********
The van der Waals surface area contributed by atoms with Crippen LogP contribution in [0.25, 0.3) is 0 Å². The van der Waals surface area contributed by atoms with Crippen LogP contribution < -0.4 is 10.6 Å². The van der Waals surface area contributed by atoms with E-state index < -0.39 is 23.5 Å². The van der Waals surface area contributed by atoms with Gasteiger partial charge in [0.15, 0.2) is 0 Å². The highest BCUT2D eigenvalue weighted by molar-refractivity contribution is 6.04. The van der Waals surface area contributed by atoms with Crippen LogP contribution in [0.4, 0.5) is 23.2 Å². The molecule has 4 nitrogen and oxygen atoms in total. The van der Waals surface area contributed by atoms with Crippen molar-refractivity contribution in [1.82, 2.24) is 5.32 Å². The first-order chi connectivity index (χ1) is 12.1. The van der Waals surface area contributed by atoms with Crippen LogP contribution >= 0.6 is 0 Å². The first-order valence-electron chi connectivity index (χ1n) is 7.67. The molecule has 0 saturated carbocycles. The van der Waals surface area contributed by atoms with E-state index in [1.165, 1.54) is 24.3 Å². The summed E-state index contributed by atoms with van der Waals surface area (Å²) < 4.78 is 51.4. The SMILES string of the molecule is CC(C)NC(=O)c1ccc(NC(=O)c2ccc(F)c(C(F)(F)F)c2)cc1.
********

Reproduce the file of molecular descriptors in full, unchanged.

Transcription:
The van der Waals surface area contributed by atoms with Crippen LogP contribution in [0.25, 0.3) is 0 Å². The van der Waals surface area contributed by atoms with Crippen LogP contribution < -0.4 is 10.6 Å². The van der Waals surface area contributed by atoms with E-state index < -0.39 is 23.5 Å². The van der Waals surface area contributed by atoms with Gasteiger partial charge in [0.15, 0.2) is 0 Å². The highest BCUT2D eigenvalue weighted by molar-refractivity contribution is 6.04. The van der Waals surface area contributed by atoms with Crippen LogP contribution in [0.4, 0.5) is 23.2 Å². The molecule has 4 nitrogen and oxygen atoms in total. The van der Waals surface area contributed by atoms with Crippen molar-refractivity contribution in [1.82, 2.24) is 5.32 Å². The first-order chi connectivity index (χ1) is 12.1. The van der Waals surface area contributed by atoms with Crippen LogP contribution >= 0.6 is 0 Å². The first-order valence-electron chi connectivity index (χ1n) is 7.67. The molecule has 0 saturated carbocycles. The van der Waals surface area contributed by atoms with E-state index in [1.165, 1.54) is 24.3 Å². The summed E-state index contributed by atoms with van der Waals surface area (Å²) < 4.78 is 51.4. The SMILES string of the molecule is CC(C)NC(=O)c1ccc(NC(=O)c2ccc(F)c(C(F)(F)F)c2)cc1.